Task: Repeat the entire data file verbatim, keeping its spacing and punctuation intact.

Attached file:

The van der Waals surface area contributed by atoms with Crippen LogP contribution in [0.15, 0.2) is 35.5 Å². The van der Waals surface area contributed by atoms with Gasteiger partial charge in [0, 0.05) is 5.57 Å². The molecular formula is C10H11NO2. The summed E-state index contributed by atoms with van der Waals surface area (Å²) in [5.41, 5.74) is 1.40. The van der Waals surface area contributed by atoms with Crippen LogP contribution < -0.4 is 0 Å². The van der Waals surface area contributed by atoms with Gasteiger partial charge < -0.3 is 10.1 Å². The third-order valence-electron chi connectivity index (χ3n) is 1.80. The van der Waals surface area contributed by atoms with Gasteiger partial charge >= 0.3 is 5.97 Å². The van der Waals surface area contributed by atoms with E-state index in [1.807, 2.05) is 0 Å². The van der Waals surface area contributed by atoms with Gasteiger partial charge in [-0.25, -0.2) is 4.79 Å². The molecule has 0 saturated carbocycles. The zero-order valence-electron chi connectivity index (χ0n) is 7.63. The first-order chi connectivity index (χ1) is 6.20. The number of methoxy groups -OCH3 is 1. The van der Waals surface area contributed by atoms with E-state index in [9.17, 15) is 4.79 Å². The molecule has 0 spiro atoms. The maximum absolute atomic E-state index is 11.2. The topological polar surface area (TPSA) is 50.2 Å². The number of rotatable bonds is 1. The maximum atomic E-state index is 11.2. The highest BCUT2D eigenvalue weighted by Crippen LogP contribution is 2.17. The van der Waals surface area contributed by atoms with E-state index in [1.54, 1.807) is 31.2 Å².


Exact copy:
The van der Waals surface area contributed by atoms with Crippen LogP contribution in [0.15, 0.2) is 35.5 Å². The van der Waals surface area contributed by atoms with Gasteiger partial charge in [0, 0.05) is 5.57 Å². The molecular formula is C10H11NO2. The summed E-state index contributed by atoms with van der Waals surface area (Å²) in [5.41, 5.74) is 1.40. The van der Waals surface area contributed by atoms with Crippen LogP contribution < -0.4 is 0 Å². The van der Waals surface area contributed by atoms with Gasteiger partial charge < -0.3 is 10.1 Å². The third-order valence-electron chi connectivity index (χ3n) is 1.80. The van der Waals surface area contributed by atoms with Gasteiger partial charge >= 0.3 is 5.97 Å². The van der Waals surface area contributed by atoms with E-state index in [1.807, 2.05) is 0 Å². The van der Waals surface area contributed by atoms with Gasteiger partial charge in [-0.25, -0.2) is 4.79 Å². The molecule has 0 saturated carbocycles. The zero-order valence-electron chi connectivity index (χ0n) is 7.63. The first-order chi connectivity index (χ1) is 6.20. The number of methoxy groups -OCH3 is 1. The van der Waals surface area contributed by atoms with E-state index in [9.17, 15) is 4.79 Å². The molecule has 0 spiro atoms. The maximum absolute atomic E-state index is 11.2. The topological polar surface area (TPSA) is 50.2 Å². The number of rotatable bonds is 1. The maximum atomic E-state index is 11.2. The highest BCUT2D eigenvalue weighted by Crippen LogP contribution is 2.17. The van der Waals surface area contributed by atoms with E-state index in [1.54, 1.807) is 31.2 Å².